For the past two years, New York-based freelance photojournalist Sebastiano Tomada has been embedding himself with the US Army and US Marine Corps in Afghanistan. Last year, Sebastiano met freelance journalist Brian Mockenhaupt. The two hit it off, Brian remarking how much he loved Sebastiano’s images, and asked if he’d be interested in collaborating on an assignment together. Sebastiano agreed and the two began working together—Brian writing and Sebastiano shooting. After working on several assignments together, Brian was asked by Reader’s Digest to write a military story for them. The editors were looking for a photographer as well, so Sebastiano came on board and soon they were both headed back to Afghanistan to capture the daily lives of military chaplains.
According to Sebastiano, the parameters of the project were typical of his normal documentary assignments. The sole direction given was to capture the chaplains and the environment they worked in. The only difference was the delicate subject matter.
it would have been impossible to give any more direction because the situation and the hospital were both very unpredictable.”– Sebastiano Tomada
Gaining access to a military hospital in Afghanistan is quite difficult, but after years of embedding with the military, Sebastiano knew what would be required to proceed,
In order to get accepted to a military base hospital in a country at war is not easy. Embedding with Coalition Forces is not easy as well and you have to go thru the US Army Media Embed Office and process your request thru a Public Affair Officer. In this case, Reader’s Digest had to write a letter of intent explaining the details of the assignment, the formatting of the story, etc. It was just like embedding and the fact that I had been thru the process before made it a bit easier. Media is controlled in war zones and the reason you have to go thru the Media Embed Office is so they can verify your background and make sure you are not entering a hospital with the specific intent of trying to find some negative news.
Once inside the hospital, Sebastiano and Brian had just one day to gather enough material to portray the chaplains’ stories accurately. This made Sebastiano’s main challenge being able to gain his subject’s trust and respect—something quite difficult in such a limited amount of time. Sebastiano explains,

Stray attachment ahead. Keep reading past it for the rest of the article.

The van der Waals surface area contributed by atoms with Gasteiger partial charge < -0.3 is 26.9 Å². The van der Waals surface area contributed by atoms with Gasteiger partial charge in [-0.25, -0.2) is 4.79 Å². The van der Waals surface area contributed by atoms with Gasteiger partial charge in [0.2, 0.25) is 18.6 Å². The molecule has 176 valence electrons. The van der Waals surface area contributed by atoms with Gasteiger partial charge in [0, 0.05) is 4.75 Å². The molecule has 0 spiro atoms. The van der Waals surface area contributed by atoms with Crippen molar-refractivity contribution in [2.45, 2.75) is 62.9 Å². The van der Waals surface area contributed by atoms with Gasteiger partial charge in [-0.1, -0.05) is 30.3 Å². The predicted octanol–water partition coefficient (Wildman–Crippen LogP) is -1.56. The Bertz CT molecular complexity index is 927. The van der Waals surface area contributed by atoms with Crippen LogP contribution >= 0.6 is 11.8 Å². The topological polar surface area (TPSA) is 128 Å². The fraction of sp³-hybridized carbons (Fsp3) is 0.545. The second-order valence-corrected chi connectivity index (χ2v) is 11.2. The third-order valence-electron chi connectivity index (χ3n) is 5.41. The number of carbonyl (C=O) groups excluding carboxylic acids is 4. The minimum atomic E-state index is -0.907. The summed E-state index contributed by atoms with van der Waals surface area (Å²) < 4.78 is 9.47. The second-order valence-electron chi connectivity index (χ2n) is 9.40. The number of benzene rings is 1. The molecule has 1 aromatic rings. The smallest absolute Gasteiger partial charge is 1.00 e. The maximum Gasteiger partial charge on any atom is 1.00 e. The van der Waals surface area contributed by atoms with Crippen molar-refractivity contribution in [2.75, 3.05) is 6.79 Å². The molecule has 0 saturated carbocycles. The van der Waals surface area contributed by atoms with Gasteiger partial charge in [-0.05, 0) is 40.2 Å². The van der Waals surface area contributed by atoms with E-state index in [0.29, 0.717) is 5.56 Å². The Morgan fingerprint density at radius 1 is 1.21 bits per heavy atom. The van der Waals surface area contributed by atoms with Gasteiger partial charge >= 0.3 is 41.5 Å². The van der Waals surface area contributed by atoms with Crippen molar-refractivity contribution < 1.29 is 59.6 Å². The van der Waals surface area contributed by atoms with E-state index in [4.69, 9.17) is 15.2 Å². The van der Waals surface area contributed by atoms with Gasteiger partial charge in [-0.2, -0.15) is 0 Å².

I ended up using my camera only half of the time I was there. I needed to know them better and let them to know who I was. It was, and always is, important to create a two-way conversation in order to relax your subject, and to some extent, have him or her somehow forget that you’re beside them with a camera. The environment added to the challenge—it was not an easy one to shoot in. Taking pictures as well as footage of the emergency room where emotions run high was a delicate thing to capture. One wrong move, too close or too far, and I could have lost my assignment or embed. In the end I took my time, made sure everyone knew who I was and why I was there, and just shot my pictures.
The day went by quickly, with Sebastiano working hard to capture delicate moments effectively. To him, one photo from the assignment stands out from the rest,
My favorite shot is the one of Chaplain Sholtes sitting on a medical bed in the emergency room. He was very tired after a long day of work. I felt like it told his story perfectly.
Sebastiano was also able shoot some video while at the hospital, which Reader’s Digest happily used on the iPad version of their publication. Their photo editor was very happy with the outcome of the shoot and the visuals accompanied Brian’s story perfectly.